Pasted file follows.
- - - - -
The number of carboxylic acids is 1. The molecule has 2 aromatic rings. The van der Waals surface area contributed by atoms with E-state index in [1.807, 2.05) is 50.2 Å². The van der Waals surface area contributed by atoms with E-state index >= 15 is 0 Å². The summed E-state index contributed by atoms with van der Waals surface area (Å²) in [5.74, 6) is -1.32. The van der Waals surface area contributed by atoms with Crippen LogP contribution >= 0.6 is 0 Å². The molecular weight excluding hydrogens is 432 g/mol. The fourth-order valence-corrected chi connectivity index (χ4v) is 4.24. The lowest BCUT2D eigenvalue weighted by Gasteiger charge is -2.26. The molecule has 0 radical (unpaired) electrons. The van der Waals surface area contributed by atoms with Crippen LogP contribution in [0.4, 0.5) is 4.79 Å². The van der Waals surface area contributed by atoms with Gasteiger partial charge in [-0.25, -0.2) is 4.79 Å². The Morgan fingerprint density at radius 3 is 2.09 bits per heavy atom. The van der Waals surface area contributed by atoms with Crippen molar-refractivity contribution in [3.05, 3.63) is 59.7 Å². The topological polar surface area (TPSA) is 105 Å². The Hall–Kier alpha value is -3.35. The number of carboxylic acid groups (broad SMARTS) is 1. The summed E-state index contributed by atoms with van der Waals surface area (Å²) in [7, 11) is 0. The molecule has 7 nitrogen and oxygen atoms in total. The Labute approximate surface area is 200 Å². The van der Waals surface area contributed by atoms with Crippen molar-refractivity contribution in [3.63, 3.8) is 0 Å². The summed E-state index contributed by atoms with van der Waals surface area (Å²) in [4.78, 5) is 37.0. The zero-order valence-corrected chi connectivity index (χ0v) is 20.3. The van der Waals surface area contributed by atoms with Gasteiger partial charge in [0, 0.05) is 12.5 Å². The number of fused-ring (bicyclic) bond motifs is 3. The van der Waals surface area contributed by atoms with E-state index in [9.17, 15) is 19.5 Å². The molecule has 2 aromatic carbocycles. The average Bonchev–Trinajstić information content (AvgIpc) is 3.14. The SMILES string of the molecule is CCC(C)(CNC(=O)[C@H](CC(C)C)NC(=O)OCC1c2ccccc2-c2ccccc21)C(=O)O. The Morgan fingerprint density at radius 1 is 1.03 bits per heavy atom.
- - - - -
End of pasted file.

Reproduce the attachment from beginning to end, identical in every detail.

The number of carboxylic acids is 1. The molecule has 2 aromatic rings. The van der Waals surface area contributed by atoms with E-state index in [1.807, 2.05) is 50.2 Å². The van der Waals surface area contributed by atoms with E-state index >= 15 is 0 Å². The summed E-state index contributed by atoms with van der Waals surface area (Å²) in [5.74, 6) is -1.32. The van der Waals surface area contributed by atoms with Crippen LogP contribution >= 0.6 is 0 Å². The molecular weight excluding hydrogens is 432 g/mol. The fourth-order valence-corrected chi connectivity index (χ4v) is 4.24. The lowest BCUT2D eigenvalue weighted by Gasteiger charge is -2.26. The molecule has 0 radical (unpaired) electrons. The van der Waals surface area contributed by atoms with Crippen LogP contribution in [0.4, 0.5) is 4.79 Å². The van der Waals surface area contributed by atoms with Gasteiger partial charge in [-0.25, -0.2) is 4.79 Å². The Morgan fingerprint density at radius 3 is 2.09 bits per heavy atom. The van der Waals surface area contributed by atoms with Crippen molar-refractivity contribution in [3.05, 3.63) is 59.7 Å². The topological polar surface area (TPSA) is 105 Å². The Hall–Kier alpha value is -3.35. The number of carboxylic acid groups (broad SMARTS) is 1. The summed E-state index contributed by atoms with van der Waals surface area (Å²) in [7, 11) is 0. The molecule has 7 nitrogen and oxygen atoms in total. The Labute approximate surface area is 200 Å². The van der Waals surface area contributed by atoms with Crippen molar-refractivity contribution in [3.63, 3.8) is 0 Å². The summed E-state index contributed by atoms with van der Waals surface area (Å²) in [4.78, 5) is 37.0. The zero-order valence-corrected chi connectivity index (χ0v) is 20.3. The van der Waals surface area contributed by atoms with Gasteiger partial charge in [0, 0.05) is 12.5 Å². The number of fused-ring (bicyclic) bond motifs is 3. The van der Waals surface area contributed by atoms with E-state index in [9.17, 15) is 19.5 Å². The molecule has 2 aromatic carbocycles. The average Bonchev–Trinajstić information content (AvgIpc) is 3.14. The SMILES string of the molecule is CCC(C)(CNC(=O)[C@H](CC(C)C)NC(=O)OCC1c2ccccc2-c2ccccc21)C(=O)O. The Morgan fingerprint density at radius 1 is 1.03 bits per heavy atom.